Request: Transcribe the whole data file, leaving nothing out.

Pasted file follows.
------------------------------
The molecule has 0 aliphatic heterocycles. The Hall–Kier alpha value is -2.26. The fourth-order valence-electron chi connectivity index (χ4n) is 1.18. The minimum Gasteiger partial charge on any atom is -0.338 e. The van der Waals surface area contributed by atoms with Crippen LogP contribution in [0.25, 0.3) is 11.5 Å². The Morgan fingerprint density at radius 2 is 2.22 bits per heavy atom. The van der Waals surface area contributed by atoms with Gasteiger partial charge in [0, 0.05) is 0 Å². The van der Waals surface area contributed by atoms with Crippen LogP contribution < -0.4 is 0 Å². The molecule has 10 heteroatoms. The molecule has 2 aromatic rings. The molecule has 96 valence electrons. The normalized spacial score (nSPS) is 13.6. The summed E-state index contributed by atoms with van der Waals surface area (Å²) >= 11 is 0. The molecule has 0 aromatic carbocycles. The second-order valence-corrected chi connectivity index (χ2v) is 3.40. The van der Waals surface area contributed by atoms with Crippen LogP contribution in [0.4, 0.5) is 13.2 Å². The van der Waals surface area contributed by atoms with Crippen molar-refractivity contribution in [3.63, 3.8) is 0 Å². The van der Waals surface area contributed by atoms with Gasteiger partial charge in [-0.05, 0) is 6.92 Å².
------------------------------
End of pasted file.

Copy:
The molecule has 0 aliphatic heterocycles. The Hall–Kier alpha value is -2.26. The fourth-order valence-electron chi connectivity index (χ4n) is 1.18. The minimum Gasteiger partial charge on any atom is -0.338 e. The van der Waals surface area contributed by atoms with Crippen LogP contribution in [0.25, 0.3) is 11.5 Å². The Morgan fingerprint density at radius 2 is 2.22 bits per heavy atom. The van der Waals surface area contributed by atoms with Gasteiger partial charge in [0, 0.05) is 0 Å². The van der Waals surface area contributed by atoms with Crippen LogP contribution < -0.4 is 0 Å². The molecule has 10 heteroatoms. The molecule has 2 aromatic rings. The molecule has 96 valence electrons. The normalized spacial score (nSPS) is 13.6. The summed E-state index contributed by atoms with van der Waals surface area (Å²) >= 11 is 0. The molecule has 0 aromatic carbocycles. The second-order valence-corrected chi connectivity index (χ2v) is 3.40. The van der Waals surface area contributed by atoms with Crippen LogP contribution in [0.4, 0.5) is 13.2 Å². The van der Waals surface area contributed by atoms with Crippen molar-refractivity contribution in [3.63, 3.8) is 0 Å². The van der Waals surface area contributed by atoms with Gasteiger partial charge in [-0.05, 0) is 6.92 Å².